It’s a divided NDP family that will gather in Ottawa late next week for the party’s first national convention under leader Jagmeet Singh.
The last time the New Democrats got together, two years ago in Edmonton, the issue of Thomas Mulcair’s leadership split the convention down the middle. He resigned after having lost a confidence vote by two percentage points.
Since then, some of the fault lines that surfaced at the time have become deeper. Larger cracks have appeared in the party’s unity. One has to go back to constitutional debates of the Meech years in the late ’80s to find comparable ones. They are too large to be easily papered over.
The last convention featured friction between Alberta’s pro-pipeline NDP government and backers of the LEAP manifesto. Among other propositions, it calls for Canada’s fossil fuels to be left in the ground. A majority of delegates at the 2016 federal gathering voted to consider embracing the manifesto.
Between that convention and the upcoming one, the NDP formed a government in British Columbia. These days, the New Democrats in power in Edmonton and Victoria are engaged in a bitter feud over the plan to transport more Alberta oil to the Pacific Coast by expanding the capacity of Kinder Morgan’s Trans Mountain pipeline.
Prime Minister Justin Trudeau got a taste of the passion the project inspires at a town hall on Vancouver Island last Friday. But while federal support for the Kinder Morgan project has become a lightning rod for its opponents, it is worth noting that the town hall was held in NDP/Green territory.
Alberta Premier Rachel Notley has staked the future of her government on the notion that carbon pricing and progress on the pipeline front go hand-in-hand. That’s the balance Trudeau also claims to be striking.
But B.C. Premier John Horgan came to power on the promise to do all he can to prevent the expansion of the Trans Mountain pipeline.
It is part of the glue that binds the Green Party to his minority government.
The majority of New Democrats come from Ontario, B.C. and Quebec. To varying degrees they are hostile to new pipelines. That puts them on a collision course with fellow New Democrats from Alberta and Saskatchewan.
As interim NDP leader in Saskatchewan, Trent Wotherspoon welcomed the approval of the Kinder Morgan project. He is one of two candidates vying for the permanent leadership of the party in a vote to be held March 3.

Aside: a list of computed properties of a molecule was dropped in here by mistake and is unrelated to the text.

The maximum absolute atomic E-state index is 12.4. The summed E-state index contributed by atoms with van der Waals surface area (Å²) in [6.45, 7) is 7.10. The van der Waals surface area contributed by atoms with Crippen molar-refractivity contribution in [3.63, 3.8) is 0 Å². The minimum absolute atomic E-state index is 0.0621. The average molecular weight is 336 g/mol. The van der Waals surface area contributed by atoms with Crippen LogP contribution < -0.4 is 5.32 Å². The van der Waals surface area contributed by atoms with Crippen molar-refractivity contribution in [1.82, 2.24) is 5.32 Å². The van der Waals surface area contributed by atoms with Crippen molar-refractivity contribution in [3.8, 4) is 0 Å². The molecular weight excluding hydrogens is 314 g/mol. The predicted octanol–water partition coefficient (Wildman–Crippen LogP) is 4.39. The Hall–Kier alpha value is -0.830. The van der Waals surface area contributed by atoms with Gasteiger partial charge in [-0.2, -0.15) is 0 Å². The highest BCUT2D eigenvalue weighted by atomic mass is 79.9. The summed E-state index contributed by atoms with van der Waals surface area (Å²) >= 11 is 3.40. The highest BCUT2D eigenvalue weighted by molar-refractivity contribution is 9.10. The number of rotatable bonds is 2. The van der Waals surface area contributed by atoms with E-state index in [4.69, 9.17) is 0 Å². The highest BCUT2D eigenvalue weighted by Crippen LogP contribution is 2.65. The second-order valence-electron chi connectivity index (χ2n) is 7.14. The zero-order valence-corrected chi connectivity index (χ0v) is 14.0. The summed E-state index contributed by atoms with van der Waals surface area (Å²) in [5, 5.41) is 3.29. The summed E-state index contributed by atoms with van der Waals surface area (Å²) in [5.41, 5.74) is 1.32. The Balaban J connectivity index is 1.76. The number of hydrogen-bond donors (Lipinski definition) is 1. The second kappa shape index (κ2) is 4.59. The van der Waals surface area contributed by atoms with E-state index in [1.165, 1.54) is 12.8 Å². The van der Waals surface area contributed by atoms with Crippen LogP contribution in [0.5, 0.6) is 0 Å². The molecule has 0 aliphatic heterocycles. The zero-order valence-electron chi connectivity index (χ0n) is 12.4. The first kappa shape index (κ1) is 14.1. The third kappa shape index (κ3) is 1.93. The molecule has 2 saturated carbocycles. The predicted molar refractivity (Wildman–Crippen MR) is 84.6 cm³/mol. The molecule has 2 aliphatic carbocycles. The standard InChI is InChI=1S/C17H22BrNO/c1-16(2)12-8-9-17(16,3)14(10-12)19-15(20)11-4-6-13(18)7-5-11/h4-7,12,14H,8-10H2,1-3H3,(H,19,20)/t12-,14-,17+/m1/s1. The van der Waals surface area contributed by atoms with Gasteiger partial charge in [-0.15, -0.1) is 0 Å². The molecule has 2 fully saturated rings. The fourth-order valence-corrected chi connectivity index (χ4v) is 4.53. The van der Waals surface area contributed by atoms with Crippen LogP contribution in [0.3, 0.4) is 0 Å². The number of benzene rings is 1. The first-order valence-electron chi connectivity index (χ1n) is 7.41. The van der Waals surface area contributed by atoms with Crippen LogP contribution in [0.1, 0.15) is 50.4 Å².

The Palestine/Israel issue has long been a divisive one for the NDP, with many of the party’s activists promoting a more militant pro-Palestinian stance.
They want the NDP to endorse the controversial Boycott Divestment and Sanctions movement.
A year and a half ago, Green Party Leader Elizabeth May mused about resigning her position over the adoption of a pro-BDS party resolution. It was subsequently reworded.
Although the NDP voted against a parliamentary motion condemning the BDS campaign two years ago, Mulcair made it clear he was adamantly opposed to the movement.
There will be delegates at next week’s convention determined to revisit the issue.
The socialist caucus has been demanding the resignation of MP Hélène Laverdière as foreign affairs critic. The non-parliamentary group claims she adopted “reactionary” stances that go against NDP principles and is too close to pro-Israel groups.
Singh is unlikely to bow to that demand. The NDP caucus is already reeling from the events that led to an independent investigation into allegations of harassment against Saskatchewan MP Erin Weir last week.
The NDP is the latest federal party to be conducting such an investigation. But it stands alone in having decided to proceed absent an actual complainant. Singh took action after MP Christine Moore sent an email to her caucus colleagues voicing concerns about what she had been hearing about Weir’s conduct.
Mulcair navigated his party’s oft-tumultuous policy waters by keeping minds focused on the NDP’s election prospects and the opportunity to oust the Conservatives from office. It helped that he had poll numbers that showed federal power to potentially be within the reach of the New Democrats.
Singh can count on no public opinion crutch.
His party is running a distant third in national voting intentions, far behind the Liberals and the Conservatives in every province east of Manitoba. His first convention as federal leader is shaping up to be more challenging than his first-ballot climb to the top of the leadership ladder.
Chantal Hébert is a national affairs writer.